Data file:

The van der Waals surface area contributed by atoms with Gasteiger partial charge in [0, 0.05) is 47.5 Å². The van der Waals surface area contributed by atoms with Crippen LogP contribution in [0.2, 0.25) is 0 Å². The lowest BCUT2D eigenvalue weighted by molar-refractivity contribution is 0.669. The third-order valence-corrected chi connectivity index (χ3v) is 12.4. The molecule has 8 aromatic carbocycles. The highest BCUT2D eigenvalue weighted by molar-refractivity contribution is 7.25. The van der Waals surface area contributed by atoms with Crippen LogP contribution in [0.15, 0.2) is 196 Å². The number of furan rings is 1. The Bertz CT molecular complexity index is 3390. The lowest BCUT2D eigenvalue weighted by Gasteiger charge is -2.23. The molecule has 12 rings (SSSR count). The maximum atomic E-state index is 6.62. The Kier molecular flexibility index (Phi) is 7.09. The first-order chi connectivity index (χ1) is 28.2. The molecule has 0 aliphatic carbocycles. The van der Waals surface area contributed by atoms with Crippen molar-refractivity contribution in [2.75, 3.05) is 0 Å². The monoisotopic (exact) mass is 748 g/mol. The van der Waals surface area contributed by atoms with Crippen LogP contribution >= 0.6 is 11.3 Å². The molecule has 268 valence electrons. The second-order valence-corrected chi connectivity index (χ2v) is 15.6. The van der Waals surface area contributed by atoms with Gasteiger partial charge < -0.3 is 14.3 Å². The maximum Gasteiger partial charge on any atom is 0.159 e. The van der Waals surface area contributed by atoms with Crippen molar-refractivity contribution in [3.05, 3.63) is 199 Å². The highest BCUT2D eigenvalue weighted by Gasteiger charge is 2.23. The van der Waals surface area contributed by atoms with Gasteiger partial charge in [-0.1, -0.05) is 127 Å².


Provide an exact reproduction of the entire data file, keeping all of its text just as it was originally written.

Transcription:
The van der Waals surface area contributed by atoms with Gasteiger partial charge in [0, 0.05) is 47.5 Å². The van der Waals surface area contributed by atoms with Crippen LogP contribution in [0.2, 0.25) is 0 Å². The lowest BCUT2D eigenvalue weighted by molar-refractivity contribution is 0.669. The third-order valence-corrected chi connectivity index (χ3v) is 12.4. The molecule has 8 aromatic carbocycles. The highest BCUT2D eigenvalue weighted by molar-refractivity contribution is 7.25. The van der Waals surface area contributed by atoms with Crippen LogP contribution in [0.15, 0.2) is 196 Å². The number of furan rings is 1. The Bertz CT molecular complexity index is 3390. The lowest BCUT2D eigenvalue weighted by Gasteiger charge is -2.23. The molecule has 12 rings (SSSR count). The maximum atomic E-state index is 6.62. The Kier molecular flexibility index (Phi) is 7.09. The first-order chi connectivity index (χ1) is 28.2. The molecule has 0 aliphatic carbocycles. The van der Waals surface area contributed by atoms with Crippen molar-refractivity contribution in [2.75, 3.05) is 0 Å². The monoisotopic (exact) mass is 748 g/mol. The van der Waals surface area contributed by atoms with Crippen LogP contribution >= 0.6 is 11.3 Å². The molecule has 268 valence electrons. The second-order valence-corrected chi connectivity index (χ2v) is 15.6. The van der Waals surface area contributed by atoms with Gasteiger partial charge < -0.3 is 14.3 Å². The maximum Gasteiger partial charge on any atom is 0.159 e. The van der Waals surface area contributed by atoms with Crippen molar-refractivity contribution in [3.05, 3.63) is 199 Å². The highest BCUT2D eigenvalue weighted by Gasteiger charge is 2.23. The van der Waals surface area contributed by atoms with Gasteiger partial charge in [-0.1, -0.05) is 127 Å².